The Salvadorean Army has targeted civilians, not guerrillas, in a massive effort to dominate the rebel-held Guazapa volcano, political analysts say. ``The Army is trying to surround and encircle the mountain but seems to be allowing the guerrilla combatants to filter out without pursuing them,'' one analyst says. ``Instead the Army is focusing on capturing the civilians. Their aim seems to be to depopulate the zone.''
Since the operation began in the first week of January, the Army has captured more than 350 of the estimated 1,000 rebel sympathizers -- mostly dirt-poor peasants -- living on or near the volcano. The rest are assumed to be hiding from the troops in caves and ravines in the rugged countryside. Rebel claims that 30 civilians have been killed by the Army cannot be confirmed.
Despite more than 20 major military operations within the last five years and almost daily bombing, the Army has been unable to dislodge the guerrillas from the mountain fortress of the volcano.
Located 15 miles north of the capital, Guazapa is symbolically and strategically important. The Army considers it key to the rebels' capability to launch operations in the capital and in the western part of the country, which has been relatively untouched by the war.
In Guazapa, as in other rebel-held zones, the rebels prove an elusive target, and their civilian supporters are more vulnerable to Army attacks. The Army has systematically tried to force the civilians out of the zones with the following tactics:
Massacres. The largest occurred in 1980 and 1981 but continued through the first months following Jos'e Napole'on Duarte's inauguration in June 1984. The massacres had diminished by the fall of 1984.
Indiscriminate bombing of civilians living in the rebel zones. This has been consistently denied by the Duarte government but continues today, according to eyewitness accounts, human rights groups, and civilians in rebel areas.
Army control over the entrance of food and medicine into rebel zones, including frequent restrictions of the access of the Red Cross and other humanitarian organizations.
Forcible removal of civilians by ground troops as is now occurring on Guazapa. The first large-scale removal was last April during another Army operation on Guazapa. About 250 people were removed, many of whom later returned to the volcano.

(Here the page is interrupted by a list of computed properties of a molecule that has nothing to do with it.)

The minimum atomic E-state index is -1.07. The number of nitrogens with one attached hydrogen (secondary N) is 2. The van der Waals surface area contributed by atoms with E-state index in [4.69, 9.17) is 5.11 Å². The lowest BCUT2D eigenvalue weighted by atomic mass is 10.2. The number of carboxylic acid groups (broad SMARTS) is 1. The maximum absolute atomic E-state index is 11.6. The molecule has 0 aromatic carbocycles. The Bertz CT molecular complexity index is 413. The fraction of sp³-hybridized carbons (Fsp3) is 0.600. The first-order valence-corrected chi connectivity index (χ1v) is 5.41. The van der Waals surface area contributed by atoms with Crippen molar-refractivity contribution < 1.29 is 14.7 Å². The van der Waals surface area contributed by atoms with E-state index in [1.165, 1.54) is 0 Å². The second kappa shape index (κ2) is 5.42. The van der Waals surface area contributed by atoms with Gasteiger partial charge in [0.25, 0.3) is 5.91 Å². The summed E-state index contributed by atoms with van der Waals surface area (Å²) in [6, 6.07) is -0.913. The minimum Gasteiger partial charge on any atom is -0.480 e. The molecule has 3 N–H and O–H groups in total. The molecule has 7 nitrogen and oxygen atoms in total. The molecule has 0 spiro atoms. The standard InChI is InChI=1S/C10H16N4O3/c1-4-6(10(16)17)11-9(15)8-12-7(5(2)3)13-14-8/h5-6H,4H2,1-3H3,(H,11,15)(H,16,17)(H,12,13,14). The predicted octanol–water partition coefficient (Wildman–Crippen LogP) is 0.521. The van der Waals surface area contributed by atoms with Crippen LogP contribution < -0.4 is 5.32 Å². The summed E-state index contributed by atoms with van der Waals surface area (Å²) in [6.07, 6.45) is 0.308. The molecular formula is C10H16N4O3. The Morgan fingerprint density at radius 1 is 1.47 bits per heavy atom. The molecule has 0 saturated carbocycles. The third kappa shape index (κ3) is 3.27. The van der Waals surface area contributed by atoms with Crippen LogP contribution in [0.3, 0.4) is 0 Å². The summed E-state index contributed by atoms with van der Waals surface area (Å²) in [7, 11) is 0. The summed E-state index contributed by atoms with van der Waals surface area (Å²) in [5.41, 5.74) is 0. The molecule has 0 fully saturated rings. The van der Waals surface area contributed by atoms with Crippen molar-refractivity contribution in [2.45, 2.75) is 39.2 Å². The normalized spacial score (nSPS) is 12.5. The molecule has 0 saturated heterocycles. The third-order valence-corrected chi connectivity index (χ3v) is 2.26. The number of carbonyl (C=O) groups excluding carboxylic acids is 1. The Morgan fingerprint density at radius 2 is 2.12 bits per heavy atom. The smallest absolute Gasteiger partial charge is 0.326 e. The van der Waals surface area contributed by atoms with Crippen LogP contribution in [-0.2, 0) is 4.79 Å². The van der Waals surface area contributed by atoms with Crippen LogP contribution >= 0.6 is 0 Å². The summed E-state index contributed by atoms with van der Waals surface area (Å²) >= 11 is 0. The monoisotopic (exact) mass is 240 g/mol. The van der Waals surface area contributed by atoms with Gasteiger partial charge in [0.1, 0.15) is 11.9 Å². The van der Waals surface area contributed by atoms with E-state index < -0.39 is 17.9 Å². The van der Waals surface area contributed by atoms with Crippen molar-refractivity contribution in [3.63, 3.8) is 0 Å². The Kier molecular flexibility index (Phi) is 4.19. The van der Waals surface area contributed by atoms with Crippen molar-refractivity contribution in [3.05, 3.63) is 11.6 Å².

Analysts say that the Army's new tactics -- removing the civilians instead of killing them -- reflect the Army's concern with improving its human rights image. Still, human rights experts are concerned about the treatment of the civilians.
The Geneva Conventions on treatment of prisoners and war, written after World War II, allow the displacement of the civilian population ``if the security of the civilians involved or imperative military reasons so demand.'' America's Watch report of September 1985 points out that justifying forced removal because of concern for the civilians' safety is inconsistent with the Army's indiscriminate bombing of the volcano.
The report concludes, ``It is evident that the political sympathies and not the safety of these Guazapa residents was the primary reason for relocating them.''
Over 230 peasants were being held by the Army at a sugar mill between the capital and Guazapa. But they were turned over to the Red Cross last Saturday, after some had been held as long as three weeks. The Red Cross took the peasants to refugee camps. While the peasants said they were being fed and looked after medically by the Army, they emphasized that they had not wanted to leave their homes on the volcano and that they had not been ``rescued'' as the Army propaganda statements were declaring.
``We were captured,'' said an elderly peasant. ``They have militarized the place where we lived.''
One group of 73 men, women, and children were washing in a ravine near the village of Mirandilla when troops of the United States-trained Atlacatl Batallion heard the sounds and fired a mortar round, slightly wounding several civilians. Some of the group surrendered. The soldiers threatened to toss a grenade into the ravine if the rest didn't come out, at which point the civilians left the ravine, say refugees and military sources.
The peasants were forced to leave their belongings, being assured they could get them later. They were put on helicoptors and flown to a detention center at the mill. Their meager belongings were then burned by the soldiers, according to journalists in the area.
The peasants say the soldiers burned their corn fields and destroyed their graneries. Last week, smoke could be seen rising from the sides of the volcano.
The peasants will be taken to Roman Catholic Church refugee camps but the peasants say they want to be settled near Guazapa. The Army claims it will maintain control of the volcano, open a key road which cuts across the rich farmland north of Guazapa, repopulate the area, and start up agricultural production.
However, large landowners approached about returning, declined. Most observers doubt the Army will be able to prevent the guerrillas from returning to the volcano and say that without that the rest of the Army's plan won't work.
The operation has been costly for the Army. They have suffered many casualties, primarily from mines. Although the Army has been able to disrupt the guerrillas' operations and capture many peasants, they have had little effect on the actual guerrilla combatants.
The Army named the operation Phoenix. Their plan was to burn away the guerrilla zone. A new Army-controlled society would then emerge from the ashes. But many observers say that unless the Army is willing to commit large numbers of troops to the area, it is likely that the guerrillas will rise from the ashes on Guazapa.